Lacrimal caruncle

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Lacrimal caruncle
Front of left eye with eyelids separated. Caruncula visible and labeled at left.
Latincaruncula lacrimalis
Anatomical terminology

The lacrimal caruncle, or caruncula lacrimalis, is the small, pink, globular nodule at the inner corner (the medial canthus) of the eye.[1] It consists of tissue types of neighbouring eye structures. It may suffer from lesions and allergic inflammation.


The lacrimal caruncle is found at the medial canthus of the eye.[1] It consists of skin, hair follicles, sebaceous glands, sweat glands, accessory lacrimal tissue and other tissues that are present in the skin and accessory lacrimal glands.[1][2] Its non-keratinized epithelium resembles the conjunctival epithelium.[2]

Clinical significance[edit]


The lacrimal caruncle may have a lesion.[3] This can have any one of a number of causes, which may be difficult to diagnose.[3] Cancer is a rare cause.[3][4] These lesions include papillomas and oncocytomas.[4]


With ocular allergies, the lacrimal caruncle and the plica semilunaris of the conjunctiva may be inflamed and pruritic (itchy) due to histamine release in the tissue and tear film.

Other diagnoses[edit]

Sweat glands and oil glands are contained in the caruncle of the eye (lacrimal caruncle in medial canthus). As with all oil glands, lacrimal caruncles can become clogged, causing a pimple, whitehead, or pustule beneath the skin. Clogged oil and sweat glands in the caruncle can affect tear ducts. Treatment for dry eyes due to clogged glands includes refraining from rubbing the eyes and rinsing the eyes with clear water frequently during the day, either with clean hands or a spray faucet. Additionally, one can use a warm damp cloth on the eye, which will help the clogged pore to open up and release some pressure. Anti-bacterial eye drops may also be prescribed. If the pustules enlarge, an oral antibiotic may be prescribed. If lesions such as cysts form, they must be surgically drained; this operation is rarely necessary. [5] If it affects the tear sac it may be dacryocystitis.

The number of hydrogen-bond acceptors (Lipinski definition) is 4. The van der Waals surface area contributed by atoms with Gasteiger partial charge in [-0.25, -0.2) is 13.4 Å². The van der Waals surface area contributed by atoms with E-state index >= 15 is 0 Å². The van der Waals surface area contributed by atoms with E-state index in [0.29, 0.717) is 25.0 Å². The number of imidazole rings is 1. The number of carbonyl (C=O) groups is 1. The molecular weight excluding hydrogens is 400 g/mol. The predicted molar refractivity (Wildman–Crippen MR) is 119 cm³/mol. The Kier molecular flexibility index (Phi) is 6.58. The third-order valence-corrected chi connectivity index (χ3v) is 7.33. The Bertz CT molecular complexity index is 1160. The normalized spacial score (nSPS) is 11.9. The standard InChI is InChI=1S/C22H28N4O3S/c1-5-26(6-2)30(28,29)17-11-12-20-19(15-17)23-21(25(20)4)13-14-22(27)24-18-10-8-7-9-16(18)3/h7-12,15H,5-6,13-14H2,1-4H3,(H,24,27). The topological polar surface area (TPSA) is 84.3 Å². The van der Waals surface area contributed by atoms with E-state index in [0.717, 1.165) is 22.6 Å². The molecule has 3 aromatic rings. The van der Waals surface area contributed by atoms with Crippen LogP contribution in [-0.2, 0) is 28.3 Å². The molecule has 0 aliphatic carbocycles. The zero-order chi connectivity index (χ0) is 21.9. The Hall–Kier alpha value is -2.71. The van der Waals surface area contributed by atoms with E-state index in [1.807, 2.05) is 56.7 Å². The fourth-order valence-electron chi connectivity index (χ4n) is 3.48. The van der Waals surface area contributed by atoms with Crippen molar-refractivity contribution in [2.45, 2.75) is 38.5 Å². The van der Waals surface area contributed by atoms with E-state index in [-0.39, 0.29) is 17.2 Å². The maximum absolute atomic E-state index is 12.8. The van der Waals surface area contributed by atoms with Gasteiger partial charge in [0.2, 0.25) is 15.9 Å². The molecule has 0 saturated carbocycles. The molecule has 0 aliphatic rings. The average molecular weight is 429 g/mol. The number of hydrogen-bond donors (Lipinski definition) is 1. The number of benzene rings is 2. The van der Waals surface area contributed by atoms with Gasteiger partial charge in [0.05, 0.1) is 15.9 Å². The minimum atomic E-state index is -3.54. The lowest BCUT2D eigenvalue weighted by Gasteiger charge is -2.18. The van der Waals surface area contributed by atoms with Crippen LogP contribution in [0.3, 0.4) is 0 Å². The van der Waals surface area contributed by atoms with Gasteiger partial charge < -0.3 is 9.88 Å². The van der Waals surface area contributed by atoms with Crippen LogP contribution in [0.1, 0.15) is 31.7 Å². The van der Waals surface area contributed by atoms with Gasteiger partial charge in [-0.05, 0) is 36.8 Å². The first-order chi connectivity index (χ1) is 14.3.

1. ^ a b c Okumura, Yuta; Takai, Yoshiko; Yasuda, Shunsuke; Terasaki, Hiroko (2017). "Bilateral lacrimal caruncle lesions". Nagoya Journal of Medical Science. 79 (1): 85–90. doi:10.18999/nagjms.79.1.85. ISSN 0027-7622. PMC 5346624. PMID 28303065.
  2. ^ a b Miura-Karasawa, Maria; Toshida, Hiroshi; Ohta, Toshihiko; Murakami, Akira (27 April 2018). "Papilloma and sebaceous gland hyperplasia of the lacrimal caruncle: a case report". International Medical Case Reports Journal. 11: 91–95. doi:10.2147/IMCRJ.S162528. PMC 5927183. PMID 29731668.
  3. ^ a b c Santos, Arturo; Gómez-Leal, Alfredo (1994-05-01). "Lesions of the Lacrimal Caruncle: Clinicopathologic Features". Ophthalmology. 101 (5): 943–949. doi:10.1016/S0161-6420(94)31233-4. ISSN 0161-6420. PMID 8190485.
  4. ^ a b Kapil, Jyoti P.; Proia, Alan D.; Puri, Puja Kumari (May 2011). "Lesions of the Lacrimal Caruncle With an Emphasis on Oncocytoma". The American Journal of Dermatopathology. 33 (3): 227–235. doi:10.1097/DAD.0b013e3181d9b56d. ISSN 0193-1091. PMID 21522047. S2CID 22955802.
  5. ^ Levy, J., Ilsar, M., Deckel, Y. et al. Lesions of the caruncle: a description of 42 cases and a review of the literature. Eye 23, 1004–1018 (2009).

Additional images[edit]